Decent work essential to human dignity
In a country long ruled by wealthy oligarchs, the personality of President Duterte who rose from middle class roots, with his unconventional ways and staunch advocacy for change, made it easy for the Filipino people to be optimistic and to hope again of a new dawn for the Philippines.
However, several months have passed and nothing much has changed, particularly in the situation of the Filipino workers. How can there be genuine change when President Duterte’s economic planners still adhere to the same old neoliberal economic policies of the previous administration? The present administration’s “Dutertenomics” is anchored within the same neoliberal framework which emphasizes advancing corporate profit through unbridled welcoming of foreign investments.
After almost a year into the Duterte presidency, contractual employment continues. According to the research group Ibon, some 24.4 million working Filipinos or nearly two-thirds (63 percent) of the total number of the employed are nonregular, agency-hired, unpaid family workers or in the informal sector. The labor groups’ pleas to end all forms of contractualization and to uphold the workers’ basic rights (e.g., security of tenure, safe working environment, living and just wage, and the rights to freely form and join unions and labor organizations) remain unheeded.
The rising incidence of drug-related extralegal/judicial killings and human rights abuses in urban poor communities paints a grimmer picture of the dire conditions the struggling masses are in.
Not able to find decent jobs and living wages in the country, and facing an array of chronic socioeconomic problems, more and more Filipino workers are forced to seek jobs overseas, leaving their families behind. With the prevalent low-wage level against the increasing cost of living, they are bled dry, thus making overseas employment a necessity to support their families.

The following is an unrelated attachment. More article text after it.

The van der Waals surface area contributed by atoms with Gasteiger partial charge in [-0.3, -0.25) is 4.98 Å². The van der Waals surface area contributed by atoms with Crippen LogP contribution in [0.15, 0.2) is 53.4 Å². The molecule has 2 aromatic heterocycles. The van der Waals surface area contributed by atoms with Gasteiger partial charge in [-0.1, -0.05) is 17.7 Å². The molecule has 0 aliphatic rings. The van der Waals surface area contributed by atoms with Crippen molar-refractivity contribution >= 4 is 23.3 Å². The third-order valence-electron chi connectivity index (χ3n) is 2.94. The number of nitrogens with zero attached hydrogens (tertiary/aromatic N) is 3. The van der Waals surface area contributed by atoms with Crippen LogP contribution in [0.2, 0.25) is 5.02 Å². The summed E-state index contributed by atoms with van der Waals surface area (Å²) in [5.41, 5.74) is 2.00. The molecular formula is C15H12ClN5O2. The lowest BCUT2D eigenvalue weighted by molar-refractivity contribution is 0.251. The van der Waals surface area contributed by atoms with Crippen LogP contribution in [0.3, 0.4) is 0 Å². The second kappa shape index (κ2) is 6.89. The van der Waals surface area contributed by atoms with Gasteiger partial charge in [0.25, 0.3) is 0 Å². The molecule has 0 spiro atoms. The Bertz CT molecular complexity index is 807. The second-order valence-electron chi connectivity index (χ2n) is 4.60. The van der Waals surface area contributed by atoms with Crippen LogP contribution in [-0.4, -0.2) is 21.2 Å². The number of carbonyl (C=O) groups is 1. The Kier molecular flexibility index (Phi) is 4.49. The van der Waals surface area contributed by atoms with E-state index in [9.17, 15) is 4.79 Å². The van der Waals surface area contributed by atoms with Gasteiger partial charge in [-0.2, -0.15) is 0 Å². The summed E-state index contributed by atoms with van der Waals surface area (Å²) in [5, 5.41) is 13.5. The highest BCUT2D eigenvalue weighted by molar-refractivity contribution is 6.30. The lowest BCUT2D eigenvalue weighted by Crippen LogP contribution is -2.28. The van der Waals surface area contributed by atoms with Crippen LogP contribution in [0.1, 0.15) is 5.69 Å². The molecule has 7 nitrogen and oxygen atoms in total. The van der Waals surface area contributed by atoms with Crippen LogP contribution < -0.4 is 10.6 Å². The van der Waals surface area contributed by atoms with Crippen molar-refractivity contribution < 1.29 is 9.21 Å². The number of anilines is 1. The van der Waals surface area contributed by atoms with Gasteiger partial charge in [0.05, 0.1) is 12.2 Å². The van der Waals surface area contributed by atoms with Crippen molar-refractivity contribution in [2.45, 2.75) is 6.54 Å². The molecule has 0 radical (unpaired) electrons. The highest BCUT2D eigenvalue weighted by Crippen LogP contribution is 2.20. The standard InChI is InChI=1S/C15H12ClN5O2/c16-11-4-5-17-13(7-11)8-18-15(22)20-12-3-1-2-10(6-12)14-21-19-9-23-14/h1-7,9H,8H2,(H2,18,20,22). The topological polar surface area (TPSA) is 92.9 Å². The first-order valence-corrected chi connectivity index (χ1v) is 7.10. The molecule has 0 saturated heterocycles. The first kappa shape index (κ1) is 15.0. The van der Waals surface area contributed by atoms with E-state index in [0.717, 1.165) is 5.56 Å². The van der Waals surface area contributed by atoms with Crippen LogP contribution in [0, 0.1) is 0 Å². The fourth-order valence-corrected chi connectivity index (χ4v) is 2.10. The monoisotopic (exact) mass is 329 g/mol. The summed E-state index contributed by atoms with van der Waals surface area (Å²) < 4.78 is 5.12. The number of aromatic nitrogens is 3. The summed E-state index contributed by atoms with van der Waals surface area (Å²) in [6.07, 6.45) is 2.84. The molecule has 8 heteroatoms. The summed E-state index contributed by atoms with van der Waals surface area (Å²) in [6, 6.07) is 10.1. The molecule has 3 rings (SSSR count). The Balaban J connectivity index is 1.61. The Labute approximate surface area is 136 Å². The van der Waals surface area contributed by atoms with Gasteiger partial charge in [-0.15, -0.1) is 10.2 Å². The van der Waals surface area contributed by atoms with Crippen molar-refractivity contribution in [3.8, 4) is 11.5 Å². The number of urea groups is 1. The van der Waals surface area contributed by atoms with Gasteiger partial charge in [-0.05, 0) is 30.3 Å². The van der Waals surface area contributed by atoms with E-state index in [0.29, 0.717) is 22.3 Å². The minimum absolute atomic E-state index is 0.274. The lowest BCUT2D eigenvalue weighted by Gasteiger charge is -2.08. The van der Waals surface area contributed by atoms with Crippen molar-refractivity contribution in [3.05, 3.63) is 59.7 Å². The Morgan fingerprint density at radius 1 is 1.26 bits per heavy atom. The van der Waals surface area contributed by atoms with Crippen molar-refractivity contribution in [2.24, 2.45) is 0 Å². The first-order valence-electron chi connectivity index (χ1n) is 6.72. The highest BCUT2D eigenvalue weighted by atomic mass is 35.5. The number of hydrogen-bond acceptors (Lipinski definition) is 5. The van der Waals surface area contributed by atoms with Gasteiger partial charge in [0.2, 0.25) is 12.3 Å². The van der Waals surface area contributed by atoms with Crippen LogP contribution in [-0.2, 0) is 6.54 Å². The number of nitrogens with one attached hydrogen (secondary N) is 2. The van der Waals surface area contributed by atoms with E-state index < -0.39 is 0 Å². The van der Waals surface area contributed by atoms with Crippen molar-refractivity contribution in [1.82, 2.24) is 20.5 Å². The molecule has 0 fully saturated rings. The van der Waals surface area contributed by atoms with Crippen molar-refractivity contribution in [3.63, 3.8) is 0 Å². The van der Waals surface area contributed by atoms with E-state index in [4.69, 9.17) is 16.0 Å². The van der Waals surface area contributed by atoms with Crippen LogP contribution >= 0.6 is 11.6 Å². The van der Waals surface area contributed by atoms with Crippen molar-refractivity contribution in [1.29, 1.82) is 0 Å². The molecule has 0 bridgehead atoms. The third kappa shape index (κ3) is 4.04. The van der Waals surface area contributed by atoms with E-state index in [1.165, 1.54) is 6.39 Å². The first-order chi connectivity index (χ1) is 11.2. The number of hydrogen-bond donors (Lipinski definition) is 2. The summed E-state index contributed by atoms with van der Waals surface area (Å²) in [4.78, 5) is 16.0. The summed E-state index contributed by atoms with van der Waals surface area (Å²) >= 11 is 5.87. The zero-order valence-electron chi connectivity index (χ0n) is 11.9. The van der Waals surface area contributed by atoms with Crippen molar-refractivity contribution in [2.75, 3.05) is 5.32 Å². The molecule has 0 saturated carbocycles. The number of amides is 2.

Labor Department Order No. 174 only distinguishes between “legitimate” and “nonlegitimate” contractualization; the Department of Labor and Employment is merely regulating contractual labor and not really abolishing it. All these interventions are exacerbating the pains and sufferings of the working class.
Today, more than ever, workers need proworker and propeople policies that will empower them to dream again and work toward the fulfillment of their dreams through decent work. Decent work is essential to human dignity. If the government is sincere in bringing about constructive and progressive change, it should start at putting an end to contractualization which denies the workers the benefits enjoyed by regular employees and the chance of promotion and proper compensation, which could elevate their life. Pope Francis himself has said, “honoring the dignity of work is a cornerstone for any just society…”
The Church-People Workers Solidarity (CWS) joins the thousands of Filipino workers in their clarion call to end all forms of contractualization, and to respect their dignity and rights as persons. This can only be done by veering away from the conventional and elitist neoliberal economic agenda and by pursuing a truly propoor and propeople economic program through national industrialization and genuine agrarian reform.
Hence, CWS fully supports the peace talks between the Philippine government (GRP) and the National Democratic Front (NDF), especially now that both parties have achieved significant advances in crafting a Comprehensive Agreement on Socio-Economic Reforms that will address the root causes of the armed conflict.
The economy must serve the people, not the other way around. Work is more than a way to make a living, it is a form of continuing participation in God’s creation. We keep ablaze the passion and hope as the struggle continues. The courage to hope lies within the resolute and steadfast Filipino spirit. The many stories of triumphs as well as defeats of the toiling masses are testament to the resiliency, determination and zeal of the Filipino workers.
Mabuhay ang Uring Manggagawa!
ARLYNE CASAS, NDS, for Churchpeople Workers Solidarity
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